Moira’s presentation concluded with a breakout session and each group focussed on a set topic discussing what is good practice in that topic area, what do you aspire to do, what’s a good idea and what stops you? We then chose two key points and shared this information with all attendees providing an opportunity to share best practice. Some of the key points that emerged were the difficulty of agreeing what a research collection is because it means different things to different people; how to engage with our researchers and departments that may be difficult to reach, communication, marketing and branding are key in this respect, make sure that researchers know the resource they are using has been provided by the Library; embedding librarians in the department.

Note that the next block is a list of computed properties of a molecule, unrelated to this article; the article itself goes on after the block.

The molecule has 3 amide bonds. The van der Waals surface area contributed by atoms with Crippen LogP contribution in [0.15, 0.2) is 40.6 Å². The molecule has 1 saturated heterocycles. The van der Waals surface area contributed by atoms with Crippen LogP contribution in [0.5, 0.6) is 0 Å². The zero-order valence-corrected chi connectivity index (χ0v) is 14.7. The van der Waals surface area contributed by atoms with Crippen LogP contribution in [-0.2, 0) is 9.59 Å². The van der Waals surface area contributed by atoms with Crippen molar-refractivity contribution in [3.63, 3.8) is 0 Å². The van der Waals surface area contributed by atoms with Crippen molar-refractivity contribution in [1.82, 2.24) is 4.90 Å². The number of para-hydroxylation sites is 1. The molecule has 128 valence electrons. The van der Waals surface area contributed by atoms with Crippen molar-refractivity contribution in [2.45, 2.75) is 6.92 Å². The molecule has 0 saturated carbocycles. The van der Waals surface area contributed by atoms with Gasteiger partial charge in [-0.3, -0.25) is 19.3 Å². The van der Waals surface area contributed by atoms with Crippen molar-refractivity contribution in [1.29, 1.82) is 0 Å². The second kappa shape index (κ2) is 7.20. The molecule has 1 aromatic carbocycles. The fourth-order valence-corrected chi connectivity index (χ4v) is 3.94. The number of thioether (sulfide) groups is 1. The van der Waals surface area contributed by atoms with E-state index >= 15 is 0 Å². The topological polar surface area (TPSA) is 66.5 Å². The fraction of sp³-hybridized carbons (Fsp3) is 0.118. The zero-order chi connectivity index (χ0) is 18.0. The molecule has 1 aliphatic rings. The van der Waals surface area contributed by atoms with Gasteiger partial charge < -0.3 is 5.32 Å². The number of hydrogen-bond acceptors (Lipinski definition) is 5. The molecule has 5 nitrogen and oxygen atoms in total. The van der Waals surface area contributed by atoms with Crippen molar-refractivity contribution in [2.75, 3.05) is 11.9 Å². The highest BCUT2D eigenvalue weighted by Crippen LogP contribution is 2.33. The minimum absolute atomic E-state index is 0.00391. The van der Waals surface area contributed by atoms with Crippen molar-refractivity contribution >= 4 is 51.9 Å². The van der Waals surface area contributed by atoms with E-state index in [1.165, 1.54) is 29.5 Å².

The day was complemented by two TeachMeet sessions, one in the morning and one in the afternoon. I had not previously attended a TeachMeet and wasn’t sure what to expect but I found it was a really useful way to get a lot of information in a short time in a lively and interesting way. Teach Meet sessions were run on Getting published: training for research staff and PG students at Bangor University (Beth Hall); Raising your research profile (Judith Hegenbarth); Supporting researchers via open access at Cardiff (Samantha Jones); Educating the researcher in data management (Kellie Snow); Assessed research assistantships for the Humanities (Alison Harvey); Concept and mind mapping (Joe Nicholls); Social media for engagement in research (Lis Parcell); International open access week at Bangor and Aberystwyth (Amy Staniforth); Finding your h-index in Web of Science (Steve Smith); The making of a library skills training programme for academic staff (Mari Ann Hilliar).